Farming in the Rain: Sitka, Alaska

Sitka’s climate

Gardening in Sitka’s climate presents several challenges. I would have to say too much rain and a lack of sunlight would have to be at the top of the list. We get a lot of rain in Sitka, some growing seasons more than others. Overcast days are plentiful throughout the growing season as well. Overcast days help to give plants a chance to recover after a stretch of constant rain. It’s important to give the soil a chance to dry out and become more stable and easier to work with while planting, weeding, or just tending in general with debris removal etc.

 

Photo by J Handy

The busiest and most crucial time to ready a Sitka garden is after the last frost in the spring when the soil is tillable (usually around the last week of April). I make sure to get my peas and carrots in the ground first since they are hand sewn. My potatoes that I have in long line tubs, (which are black high density polyethylene tubs), are the next on my planting calendar.

I plant carrots in boxes that I made from 2″ x 12″ non treated lumber that are 4′ x 6′ in width and length. I use boxes for several reasons. The first is due to Sitka’s rainy weather, I being able to move my planting boxes to take advantage of sunlight as well as to improve drainage. Sometimes we get monsoon rain! The boxes also make it easy to sift soil which I like to do for my carrots. Larger size stones or twigs/debris might hamper or impair the carrots’ growth. Sifting the soil with wire mesh hand sifters that I made is done a lot easier into the pre made planter boxes.

The potatoes that I plant in long line tubs are also strategically placed for optimal sun exposure. I’m not so worried about the rain drowning out the potatoes since they are in the tubs and can/will only allow for so much rain at one time. They are the only plant that I don’t worry too much about watering after my initial planting and good dousing on the day I plant them. The only exception to this is if we are so fortunate that we have a week or more of straight sunshine. Then I will check on the potatoes and give them a sprinkle if needed a few times every week and I rotate the tubs 1/4 turn clock wise so the plants will get equal exposure on all sides.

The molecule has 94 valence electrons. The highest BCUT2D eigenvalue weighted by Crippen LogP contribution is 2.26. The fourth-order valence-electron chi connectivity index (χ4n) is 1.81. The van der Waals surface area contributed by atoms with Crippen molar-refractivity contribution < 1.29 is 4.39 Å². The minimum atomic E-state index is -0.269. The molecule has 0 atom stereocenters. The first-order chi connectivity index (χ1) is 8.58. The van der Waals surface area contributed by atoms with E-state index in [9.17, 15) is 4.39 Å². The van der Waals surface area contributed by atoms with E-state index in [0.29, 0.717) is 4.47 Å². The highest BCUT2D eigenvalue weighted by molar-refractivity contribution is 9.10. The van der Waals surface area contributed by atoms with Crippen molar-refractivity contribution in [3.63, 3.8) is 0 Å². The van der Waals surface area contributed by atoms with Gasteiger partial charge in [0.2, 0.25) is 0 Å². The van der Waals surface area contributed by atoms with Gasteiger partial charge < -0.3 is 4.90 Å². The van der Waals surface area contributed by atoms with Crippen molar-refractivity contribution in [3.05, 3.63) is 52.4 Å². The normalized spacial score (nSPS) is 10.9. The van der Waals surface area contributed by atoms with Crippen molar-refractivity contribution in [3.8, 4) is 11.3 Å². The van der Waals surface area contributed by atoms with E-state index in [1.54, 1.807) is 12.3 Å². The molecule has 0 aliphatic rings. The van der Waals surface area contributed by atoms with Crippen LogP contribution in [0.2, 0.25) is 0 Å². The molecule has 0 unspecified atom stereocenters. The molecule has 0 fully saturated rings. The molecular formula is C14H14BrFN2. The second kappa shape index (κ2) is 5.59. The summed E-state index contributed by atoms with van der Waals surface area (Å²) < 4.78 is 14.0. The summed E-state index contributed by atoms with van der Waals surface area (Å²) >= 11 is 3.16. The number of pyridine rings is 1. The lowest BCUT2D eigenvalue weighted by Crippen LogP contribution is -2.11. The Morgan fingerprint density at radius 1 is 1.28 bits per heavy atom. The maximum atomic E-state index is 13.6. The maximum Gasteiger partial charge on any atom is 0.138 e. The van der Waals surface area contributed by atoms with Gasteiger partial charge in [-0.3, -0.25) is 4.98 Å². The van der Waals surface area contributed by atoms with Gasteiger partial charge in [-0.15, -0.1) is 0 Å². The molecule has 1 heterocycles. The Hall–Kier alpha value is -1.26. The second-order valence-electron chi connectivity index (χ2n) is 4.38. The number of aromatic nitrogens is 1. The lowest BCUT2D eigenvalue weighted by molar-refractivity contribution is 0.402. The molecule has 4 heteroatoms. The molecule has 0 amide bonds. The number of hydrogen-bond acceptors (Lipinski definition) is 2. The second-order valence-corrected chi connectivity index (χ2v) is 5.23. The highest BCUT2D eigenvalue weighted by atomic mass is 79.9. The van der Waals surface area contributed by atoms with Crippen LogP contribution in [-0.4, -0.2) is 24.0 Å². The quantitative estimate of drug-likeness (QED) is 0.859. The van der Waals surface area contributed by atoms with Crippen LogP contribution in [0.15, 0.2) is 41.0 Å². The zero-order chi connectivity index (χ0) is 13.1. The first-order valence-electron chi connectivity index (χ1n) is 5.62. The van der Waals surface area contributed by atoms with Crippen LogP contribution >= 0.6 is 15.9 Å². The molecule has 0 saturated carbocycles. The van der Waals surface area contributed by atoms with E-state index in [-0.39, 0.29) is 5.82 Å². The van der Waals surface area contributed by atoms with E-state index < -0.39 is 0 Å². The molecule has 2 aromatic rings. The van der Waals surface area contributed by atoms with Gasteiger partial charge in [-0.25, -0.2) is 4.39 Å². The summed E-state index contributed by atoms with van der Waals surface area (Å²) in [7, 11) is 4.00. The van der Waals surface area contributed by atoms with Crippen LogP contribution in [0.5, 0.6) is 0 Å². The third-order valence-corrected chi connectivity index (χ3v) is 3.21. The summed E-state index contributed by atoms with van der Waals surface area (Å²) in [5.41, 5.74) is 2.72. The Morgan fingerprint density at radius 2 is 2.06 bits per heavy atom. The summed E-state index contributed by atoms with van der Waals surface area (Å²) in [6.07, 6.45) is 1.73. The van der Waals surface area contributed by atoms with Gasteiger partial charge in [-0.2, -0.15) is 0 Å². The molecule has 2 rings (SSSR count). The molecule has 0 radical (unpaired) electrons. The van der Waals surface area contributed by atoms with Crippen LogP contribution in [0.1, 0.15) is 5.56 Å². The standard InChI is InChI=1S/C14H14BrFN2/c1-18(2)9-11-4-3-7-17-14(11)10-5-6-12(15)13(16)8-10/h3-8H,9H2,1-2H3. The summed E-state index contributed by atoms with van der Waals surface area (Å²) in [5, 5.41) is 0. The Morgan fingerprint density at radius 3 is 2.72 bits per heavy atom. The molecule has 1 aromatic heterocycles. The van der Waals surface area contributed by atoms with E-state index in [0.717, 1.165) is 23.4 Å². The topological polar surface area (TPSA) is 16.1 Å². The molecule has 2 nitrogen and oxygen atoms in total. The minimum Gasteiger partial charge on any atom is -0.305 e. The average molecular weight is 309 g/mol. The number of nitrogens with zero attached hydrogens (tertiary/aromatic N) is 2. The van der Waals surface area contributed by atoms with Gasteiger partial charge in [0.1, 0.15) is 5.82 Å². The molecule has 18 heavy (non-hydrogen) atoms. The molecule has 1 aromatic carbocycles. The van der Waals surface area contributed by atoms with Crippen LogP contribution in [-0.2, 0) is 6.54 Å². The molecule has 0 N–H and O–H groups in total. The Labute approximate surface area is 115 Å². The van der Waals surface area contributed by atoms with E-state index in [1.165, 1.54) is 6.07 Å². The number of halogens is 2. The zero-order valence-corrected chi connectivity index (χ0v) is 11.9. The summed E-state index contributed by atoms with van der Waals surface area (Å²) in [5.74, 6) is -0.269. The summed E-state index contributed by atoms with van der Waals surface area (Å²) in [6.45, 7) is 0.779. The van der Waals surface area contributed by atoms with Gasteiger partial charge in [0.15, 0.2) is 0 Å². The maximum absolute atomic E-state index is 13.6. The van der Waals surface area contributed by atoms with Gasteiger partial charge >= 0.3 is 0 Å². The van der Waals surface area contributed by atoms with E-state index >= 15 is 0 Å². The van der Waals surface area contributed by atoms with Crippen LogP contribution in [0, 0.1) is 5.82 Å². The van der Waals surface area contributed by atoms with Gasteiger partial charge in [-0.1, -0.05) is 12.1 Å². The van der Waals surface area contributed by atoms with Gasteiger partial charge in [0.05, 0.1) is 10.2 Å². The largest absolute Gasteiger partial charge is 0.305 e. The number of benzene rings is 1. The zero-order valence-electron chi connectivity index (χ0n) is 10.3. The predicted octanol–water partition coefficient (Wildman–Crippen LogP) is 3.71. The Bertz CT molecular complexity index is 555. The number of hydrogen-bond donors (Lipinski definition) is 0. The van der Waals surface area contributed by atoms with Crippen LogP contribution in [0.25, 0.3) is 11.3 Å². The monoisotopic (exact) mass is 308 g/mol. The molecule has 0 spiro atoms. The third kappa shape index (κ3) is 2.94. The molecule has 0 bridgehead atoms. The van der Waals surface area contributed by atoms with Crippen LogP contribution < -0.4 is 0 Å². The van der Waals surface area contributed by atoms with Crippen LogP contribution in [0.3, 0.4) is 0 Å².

Photo by J Handy

Because of Sitka’s wet climate, a gardener has to be aware that certain crops just will not grow here without the aide of a greenhouse. I’ve found my windows at home do a fantastic job of growing hot peppers though. In fact just this year I tried my hand at growing some habanero peppers. I started with three plants just in case one or more had issues or any accidents I’d have a back up. Well, they all grew to be healthy and produced many scorching hot peppers.

I suppose the biggest benefit of having a wet climate like Sitka would be not having to worry about watering your plants as often as you would in an arid region. Any plants that are out in the open with no type of coverage are sure to get their fair amount of water when it rains. I’m fortunate to have a slight incline on the land my garden is located which helps with watershed when rains are heavy.

Sitka’s Garden Climactic Zone

Link to the nearest weather station at Sitka water Treatment Plant, AK US Elevation 10.7m: https://www.ncdc.noaa.gov/cdo-web/datasets/GHCND/stations/GHCND:USC00508505/detail

Normals for years: 1981-2010

USDA Plant Hardiness Zones: 7b

May June July August September
Average Daily Temperature (°F) 47.8 52.8 56.2 57.2 53.0
Average Daily Maximum (°F) 53.1 57.8

 

60.4 61.9 57.8
Average Daily Minimum (°F) 42.4 47.8 52.0 52.5 48.2
Average rainfall (in.) 4.23 2.89 4.12 6.87 11.75

 

32°F is used here to determine frosts. Probable Growing Season (90% probability) Possible Growing Season (10% probability)
Date of First frost 11/18 10/14
Date of Last frost 3/30 4/30
Freeze Free Period 176 days 222 days

 

When day lengths are longer than 12 hours From 3/17 To 9/24

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